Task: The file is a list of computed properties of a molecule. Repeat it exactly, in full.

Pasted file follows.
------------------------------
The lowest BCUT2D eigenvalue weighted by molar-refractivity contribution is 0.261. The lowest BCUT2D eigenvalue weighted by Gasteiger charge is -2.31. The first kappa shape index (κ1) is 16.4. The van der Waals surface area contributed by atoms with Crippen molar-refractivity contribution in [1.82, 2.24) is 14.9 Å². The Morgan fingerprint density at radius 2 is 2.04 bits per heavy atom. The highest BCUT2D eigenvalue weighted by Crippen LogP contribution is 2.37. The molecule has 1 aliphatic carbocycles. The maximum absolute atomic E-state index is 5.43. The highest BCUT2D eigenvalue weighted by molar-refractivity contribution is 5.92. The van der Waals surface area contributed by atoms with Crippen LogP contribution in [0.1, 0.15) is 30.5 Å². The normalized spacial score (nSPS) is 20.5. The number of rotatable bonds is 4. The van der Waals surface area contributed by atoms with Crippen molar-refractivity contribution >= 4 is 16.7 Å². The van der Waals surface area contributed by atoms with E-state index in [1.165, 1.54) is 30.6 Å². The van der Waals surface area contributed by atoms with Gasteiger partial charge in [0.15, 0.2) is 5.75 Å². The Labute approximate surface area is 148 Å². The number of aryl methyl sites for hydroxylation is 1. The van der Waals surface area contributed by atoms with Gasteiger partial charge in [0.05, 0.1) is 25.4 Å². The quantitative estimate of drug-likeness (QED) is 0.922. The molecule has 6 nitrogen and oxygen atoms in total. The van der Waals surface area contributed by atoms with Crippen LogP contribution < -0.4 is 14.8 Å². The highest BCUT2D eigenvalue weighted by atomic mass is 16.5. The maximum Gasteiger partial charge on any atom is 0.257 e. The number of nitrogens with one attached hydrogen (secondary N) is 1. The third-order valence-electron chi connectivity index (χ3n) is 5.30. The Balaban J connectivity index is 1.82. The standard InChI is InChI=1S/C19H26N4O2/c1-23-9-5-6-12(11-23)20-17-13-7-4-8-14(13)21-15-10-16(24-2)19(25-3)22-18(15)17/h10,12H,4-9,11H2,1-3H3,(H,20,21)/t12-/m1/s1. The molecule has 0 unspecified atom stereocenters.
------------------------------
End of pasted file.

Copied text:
The lowest BCUT2D eigenvalue weighted by molar-refractivity contribution is 0.261. The lowest BCUT2D eigenvalue weighted by Gasteiger charge is -2.31. The first kappa shape index (κ1) is 16.4. The van der Waals surface area contributed by atoms with Crippen molar-refractivity contribution in [1.82, 2.24) is 14.9 Å². The Morgan fingerprint density at radius 2 is 2.04 bits per heavy atom. The highest BCUT2D eigenvalue weighted by Crippen LogP contribution is 2.37. The molecule has 1 aliphatic carbocycles. The maximum absolute atomic E-state index is 5.43. The highest BCUT2D eigenvalue weighted by molar-refractivity contribution is 5.92. The van der Waals surface area contributed by atoms with Crippen LogP contribution in [0.1, 0.15) is 30.5 Å². The normalized spacial score (nSPS) is 20.5. The number of rotatable bonds is 4. The van der Waals surface area contributed by atoms with Crippen molar-refractivity contribution >= 4 is 16.7 Å². The van der Waals surface area contributed by atoms with E-state index in [1.165, 1.54) is 30.6 Å². The van der Waals surface area contributed by atoms with Gasteiger partial charge in [0.15, 0.2) is 5.75 Å². The Labute approximate surface area is 148 Å². The number of aryl methyl sites for hydroxylation is 1. The van der Waals surface area contributed by atoms with Gasteiger partial charge in [0.05, 0.1) is 25.4 Å². The quantitative estimate of drug-likeness (QED) is 0.922. The molecule has 6 nitrogen and oxygen atoms in total. The van der Waals surface area contributed by atoms with Crippen LogP contribution < -0.4 is 14.8 Å². The highest BCUT2D eigenvalue weighted by atomic mass is 16.5. The maximum Gasteiger partial charge on any atom is 0.257 e. The number of nitrogens with one attached hydrogen (secondary N) is 1. The third-order valence-electron chi connectivity index (χ3n) is 5.30. The Balaban J connectivity index is 1.82. The standard InChI is InChI=1S/C19H26N4O2/c1-23-9-5-6-12(11-23)20-17-13-7-4-8-14(13)21-15-10-16(24-2)19(25-3)22-18(15)17/h10,12H,4-9,11H2,1-3H3,(H,20,21)/t12-/m1/s1. The molecule has 0 unspecified atom stereocenters.